Diversity is the hot topic in Silicon Valley and the tech industry at large these days. Today at Disrupt SF 2015, TechCrunch former Co-Editor Alexia Tsotsis took the stage to lead a discussion on diversity with Pinterest Engineer Tracy Chou (who got tech companies to release their diversity data), OneLogin engineer Isis Anchalee (who started the #ILookLikeAnEngineer hashtag), and Joyus Founder and CEO Sukhinder Singh Cassidy.
But do we really need diversity in tech panels? Last week at Dreamforce, Re/Code’s Kara Swisher said that we need to get to a point where diversity panels are no longer necessary. Swisher said that in response to Salesforce CEO Marc Benioff’s comment about the importance and value of panels for women. In a perfectly diverse world, we wouldn’t need all-women panels, or panels that focus on diversity. But we’re just not there yet.
“I think we need to keep talking about this until senior leadership, demographics, VC firms and the industry actually represents the greater population it’s drawing from,” said Chou.
By the look of the state of the diversity at tech giants like Apple, Google and the like, it’s going to be a while until we can stop talking about diversity.
In August, Apple released a new diversity report, showing just slight progress in hiring people who are more diverse than white men. In the last year, 11 percent of Apple’s hires in the U.S. have been black, 13 percent have been Hispanic and 19 percent have been Asian. Worldwide, Apple hired 65 percent more women than it did in the previous year.
As you’ve probably noticed, when tech companies talk about diversity, it often starts with the lack of women in tech, and then the lack of people of color in tech. What’s problematic is that the conversation around diversity ends up not being inclusive.[gallery ids="1214824,1214822,1214821,1214816,1214817,1214818,1214815,1214820"]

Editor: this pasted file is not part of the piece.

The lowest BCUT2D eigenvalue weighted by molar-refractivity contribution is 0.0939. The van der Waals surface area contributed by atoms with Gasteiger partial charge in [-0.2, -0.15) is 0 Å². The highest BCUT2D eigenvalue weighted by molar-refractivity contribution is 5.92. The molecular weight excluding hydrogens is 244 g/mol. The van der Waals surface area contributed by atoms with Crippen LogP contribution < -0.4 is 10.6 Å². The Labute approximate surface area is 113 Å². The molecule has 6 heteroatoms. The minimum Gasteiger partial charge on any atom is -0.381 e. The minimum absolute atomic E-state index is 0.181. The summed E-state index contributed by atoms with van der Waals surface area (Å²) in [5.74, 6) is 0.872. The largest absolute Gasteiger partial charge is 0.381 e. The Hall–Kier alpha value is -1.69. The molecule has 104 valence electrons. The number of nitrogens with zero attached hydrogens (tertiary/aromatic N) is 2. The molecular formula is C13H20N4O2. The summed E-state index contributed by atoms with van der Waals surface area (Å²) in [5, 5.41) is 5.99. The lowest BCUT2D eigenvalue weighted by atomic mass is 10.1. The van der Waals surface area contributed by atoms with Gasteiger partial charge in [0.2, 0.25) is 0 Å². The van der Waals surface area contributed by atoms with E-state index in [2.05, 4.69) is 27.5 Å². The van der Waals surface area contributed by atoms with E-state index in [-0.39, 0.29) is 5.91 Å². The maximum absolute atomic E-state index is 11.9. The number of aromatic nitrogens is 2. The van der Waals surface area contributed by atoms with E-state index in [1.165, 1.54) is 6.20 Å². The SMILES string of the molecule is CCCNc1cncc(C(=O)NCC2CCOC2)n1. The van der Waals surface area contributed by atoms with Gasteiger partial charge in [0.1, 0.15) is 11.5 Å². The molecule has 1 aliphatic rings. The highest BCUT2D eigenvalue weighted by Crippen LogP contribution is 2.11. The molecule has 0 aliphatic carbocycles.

“I think it’s easiest to start with women because women are 50% of the population so it’s very obvious when we’re not at 50/50 that there’s an imbalance,” Chou said. “It’s harder to see that for other forms of diversity. Race is the other visible diversity stat that we’re looking at but even then it’s hard to know if we’re representing the overall population demographics.”
The other thing that makes it easier to tackle gender first is that every man has a mother, Chou said. They also sometimes have wives, sisters or daughters. What puts racial diversity on the back-burner to gender diversity, Chou said, are questions of socioeconomic class. Another thing, Chou said, is that peoples’ social networks tend to be very racially homogenous.
“So it’s easiest to start with gender and then race is the next one because these are the two visible markers,” Chou said. “Other forms of diversity are important and I think it’s critical that we don’t just define diversity as gender diversity or racial diversity, but those are the things that we should start with. They’re the most obvious problems we have and they’re also the easiest ones for companies to set targets around.”
Pinterest is doing just that — putting concrete goals in place to improve diversity. Chou pointed to how Pinterest has been working with consulting startup Paradigm to better understand what problems the company has and how those problems — from sourcing potential candidates to hiring to employee evaluations — can best be addressed.
“Every company will have its own biases so I think it’s important for each company to look at its own problems and where the highest leverage points are for them, instead of saying that every company needs to do the same things to fix their problems,” Chou said.
Outside of tech companies, there are obviously problems in the venture capital world. Earlier this month, former Kleiner Perkins Caufield & Byers partner Ellen Pao said she would not appeal the gender discrimination lawsuit she filed against the firm three years ago. But this case has surely impacted and propelled the conversation around diversity in tech.
“I think it was an inflection point for sure,” Cassidy said. “I think regardless of what you think about the case, there’s no doubt. I’ve heard the phrase unconscious bias more in the last six months than I have in the last 20 years.”
Although the case didn’t turn out the way some had hoped, it’s definitely been a conversation starter around diversity and inclusion in the tech industry.
“Once we had the data out there and people recognized that there was a problem that was quantifiable, Eileen gave a story that was there and people relate much more to stories than they do to statistics,” Chou said. “I think just laying it out all there and making it a conversation piece was really important for the industry.”